Ron's Original - Italian MeatloafRON’S ORIGINAL BAR & GRILLE (May), 74 East Uwchlan Avenue (Route 113), Lionville, Pennsylvania, (610) 594-1000, www.ronsoriginal.com: My initial review of Ron’s Original was posted in November 2012… But very little has changed in the interim. The restaurant continues to offer its patrons the best of organic and/or local comestibles that are not only good for you but pleasing to the eye and palate as well. In addition, the menu lists the items that are gluten free, hormone/antibiotic free, spicy, vegetarian, clean eating, and/or made from scratch. A lion’s share of Ron’s menu is given over to the kitchen’s superb interpretation of so-called “pub grub.” But the kitchen also turns out a select variety of entrées. It’s homey Black Angus Italian Meatloaf (pictured), for example, is topped with house-made marinara sauce and companioned by a mound of luscious garlic mashed potatoes and perfectly cooked broccoli florets. The restaurant also offers up a number of tempting options to assuage your sweet tooth… But nothing quite measures up to the over-the-top Peanut Butter Chocolate Cheesecake. More than suitable for sharing, this irresistibly rich and creamy delight is decadence personified. If you’re on the prowl for well-prepared casual fare that utilizes top-notch ingredients and won’t break the bank, Ron’s Original is highly recommended for both lunch and dinner.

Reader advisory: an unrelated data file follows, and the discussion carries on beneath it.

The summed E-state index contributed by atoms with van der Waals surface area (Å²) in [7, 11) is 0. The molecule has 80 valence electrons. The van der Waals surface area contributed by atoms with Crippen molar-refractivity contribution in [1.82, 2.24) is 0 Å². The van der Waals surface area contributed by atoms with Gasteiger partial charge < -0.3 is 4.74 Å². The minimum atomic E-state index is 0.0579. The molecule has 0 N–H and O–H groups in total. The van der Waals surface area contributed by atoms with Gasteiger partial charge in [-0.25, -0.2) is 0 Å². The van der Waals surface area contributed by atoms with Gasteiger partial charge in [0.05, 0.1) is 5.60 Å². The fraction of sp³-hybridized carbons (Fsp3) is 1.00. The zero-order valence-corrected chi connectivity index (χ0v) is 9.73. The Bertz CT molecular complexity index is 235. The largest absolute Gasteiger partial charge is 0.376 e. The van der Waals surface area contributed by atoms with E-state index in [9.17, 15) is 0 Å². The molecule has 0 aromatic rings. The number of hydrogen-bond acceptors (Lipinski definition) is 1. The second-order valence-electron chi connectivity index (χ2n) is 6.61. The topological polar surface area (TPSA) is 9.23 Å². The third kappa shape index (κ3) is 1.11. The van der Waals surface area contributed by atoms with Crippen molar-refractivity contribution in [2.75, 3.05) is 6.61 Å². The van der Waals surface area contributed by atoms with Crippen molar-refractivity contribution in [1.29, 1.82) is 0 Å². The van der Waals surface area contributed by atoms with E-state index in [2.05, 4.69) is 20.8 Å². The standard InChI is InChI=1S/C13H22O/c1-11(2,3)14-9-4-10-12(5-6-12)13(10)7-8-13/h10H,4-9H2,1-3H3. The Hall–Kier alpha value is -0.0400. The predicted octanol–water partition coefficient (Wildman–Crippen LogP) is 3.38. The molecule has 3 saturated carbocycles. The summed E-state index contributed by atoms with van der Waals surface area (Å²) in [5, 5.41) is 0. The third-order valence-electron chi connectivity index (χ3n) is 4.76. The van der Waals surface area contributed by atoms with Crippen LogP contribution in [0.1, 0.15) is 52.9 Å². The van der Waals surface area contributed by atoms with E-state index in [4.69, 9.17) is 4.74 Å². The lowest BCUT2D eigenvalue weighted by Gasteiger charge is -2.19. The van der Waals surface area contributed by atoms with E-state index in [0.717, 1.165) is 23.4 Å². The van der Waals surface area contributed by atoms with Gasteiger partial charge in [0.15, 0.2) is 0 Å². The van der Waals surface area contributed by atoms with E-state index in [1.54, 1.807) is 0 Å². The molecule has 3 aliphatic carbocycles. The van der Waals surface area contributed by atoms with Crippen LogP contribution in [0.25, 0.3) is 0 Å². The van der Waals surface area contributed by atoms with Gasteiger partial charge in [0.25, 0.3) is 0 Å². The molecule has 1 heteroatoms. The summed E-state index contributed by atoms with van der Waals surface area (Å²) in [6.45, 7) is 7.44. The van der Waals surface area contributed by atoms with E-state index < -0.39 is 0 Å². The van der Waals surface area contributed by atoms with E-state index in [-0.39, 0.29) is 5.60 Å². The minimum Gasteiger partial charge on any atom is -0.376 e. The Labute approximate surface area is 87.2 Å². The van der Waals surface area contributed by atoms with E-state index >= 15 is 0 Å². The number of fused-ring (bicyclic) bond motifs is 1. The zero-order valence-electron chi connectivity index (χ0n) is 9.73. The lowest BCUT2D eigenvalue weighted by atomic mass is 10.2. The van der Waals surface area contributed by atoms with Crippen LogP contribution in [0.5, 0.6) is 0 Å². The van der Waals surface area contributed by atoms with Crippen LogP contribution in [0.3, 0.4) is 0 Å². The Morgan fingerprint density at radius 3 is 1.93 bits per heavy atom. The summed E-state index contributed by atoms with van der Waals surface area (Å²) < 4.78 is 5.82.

TSan Nicola - InteriorRATTORIA SAN NICOLA (December), 4 Manor Road, West Paoli, Pennsylvania, (610) 695-8990, www.sannicola.net: First reviewed in October 2008 and more recently in December 2019, San Nicola boasts an interior of distressed stone/brick walls, colorful murals & original works of art, a piazza replete with bubbling fountain, a chef’s room for special parties, and a comfortable bar area. I found the lusty Italian fare generally well prepared, attractively presented, and reasonably priced. You may dine well here; you may also, unfortunately, dine not so well… as the kitchen, in my view, lacks consistency – as does the service. The Branzino (European sea bass) baked en casserole and simply complemented with olive oil, white wine, lemon juice, and a bevy of sautéed mixed vegetables, is always a solid choice. Conversely, veal seems to be the restaurant’s Achilles’ heel. On one occasion, an appetizer of Involtini di Melanzane – lightly battered eggplant rolled around provolone cheese, asparagus, basil, and capers in a garlic tomato sauce – was a table favorite. Most recently, however, it was a mere shadow of its former self and totally lacking in flavor.  Among the starters, salads appear to be your best bets, with arugula the greenery of choice. Entrée-wise, ordering one of the pastas, in my opinion, puts the odds for success solidly in your favor. Service, unfortunately, remains very much the luck of the draw.